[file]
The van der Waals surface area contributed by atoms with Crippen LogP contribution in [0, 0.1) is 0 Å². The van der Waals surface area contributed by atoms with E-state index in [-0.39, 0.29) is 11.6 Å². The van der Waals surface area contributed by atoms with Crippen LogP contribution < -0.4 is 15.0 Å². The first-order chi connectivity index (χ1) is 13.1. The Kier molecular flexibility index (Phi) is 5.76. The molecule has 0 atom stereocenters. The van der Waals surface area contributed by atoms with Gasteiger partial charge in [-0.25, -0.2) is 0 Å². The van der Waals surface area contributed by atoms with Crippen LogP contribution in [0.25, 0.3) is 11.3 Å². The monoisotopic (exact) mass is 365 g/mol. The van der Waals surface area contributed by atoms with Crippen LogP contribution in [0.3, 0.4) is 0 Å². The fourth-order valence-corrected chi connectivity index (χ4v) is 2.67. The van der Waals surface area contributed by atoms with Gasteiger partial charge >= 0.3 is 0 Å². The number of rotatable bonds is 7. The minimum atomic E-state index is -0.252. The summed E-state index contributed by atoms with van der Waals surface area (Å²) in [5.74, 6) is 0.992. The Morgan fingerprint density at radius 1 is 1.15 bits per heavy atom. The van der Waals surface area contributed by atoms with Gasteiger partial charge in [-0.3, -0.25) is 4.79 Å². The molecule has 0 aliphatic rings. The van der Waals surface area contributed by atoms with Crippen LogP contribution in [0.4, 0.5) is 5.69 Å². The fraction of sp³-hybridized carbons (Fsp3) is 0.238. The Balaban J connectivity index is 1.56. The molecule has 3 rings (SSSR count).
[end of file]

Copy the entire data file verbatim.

The van der Waals surface area contributed by atoms with Crippen LogP contribution in [0, 0.1) is 0 Å². The van der Waals surface area contributed by atoms with E-state index in [-0.39, 0.29) is 11.6 Å². The van der Waals surface area contributed by atoms with Crippen LogP contribution < -0.4 is 15.0 Å². The first-order chi connectivity index (χ1) is 13.1. The Kier molecular flexibility index (Phi) is 5.76. The molecule has 0 atom stereocenters. The van der Waals surface area contributed by atoms with Gasteiger partial charge in [-0.25, -0.2) is 0 Å². The van der Waals surface area contributed by atoms with Crippen LogP contribution in [0.25, 0.3) is 11.3 Å². The monoisotopic (exact) mass is 365 g/mol. The van der Waals surface area contributed by atoms with Crippen LogP contribution in [0.3, 0.4) is 0 Å². The fourth-order valence-corrected chi connectivity index (χ4v) is 2.67. The van der Waals surface area contributed by atoms with Gasteiger partial charge >= 0.3 is 0 Å². The number of rotatable bonds is 7. The minimum atomic E-state index is -0.252. The summed E-state index contributed by atoms with van der Waals surface area (Å²) in [5.74, 6) is 0.992. The Morgan fingerprint density at radius 1 is 1.15 bits per heavy atom. The van der Waals surface area contributed by atoms with Gasteiger partial charge in [-0.3, -0.25) is 4.79 Å². The molecule has 0 aliphatic rings. The van der Waals surface area contributed by atoms with Crippen LogP contribution in [0.4, 0.5) is 5.69 Å². The fraction of sp³-hybridized carbons (Fsp3) is 0.238. The Balaban J connectivity index is 1.56. The molecule has 3 rings (SSSR count).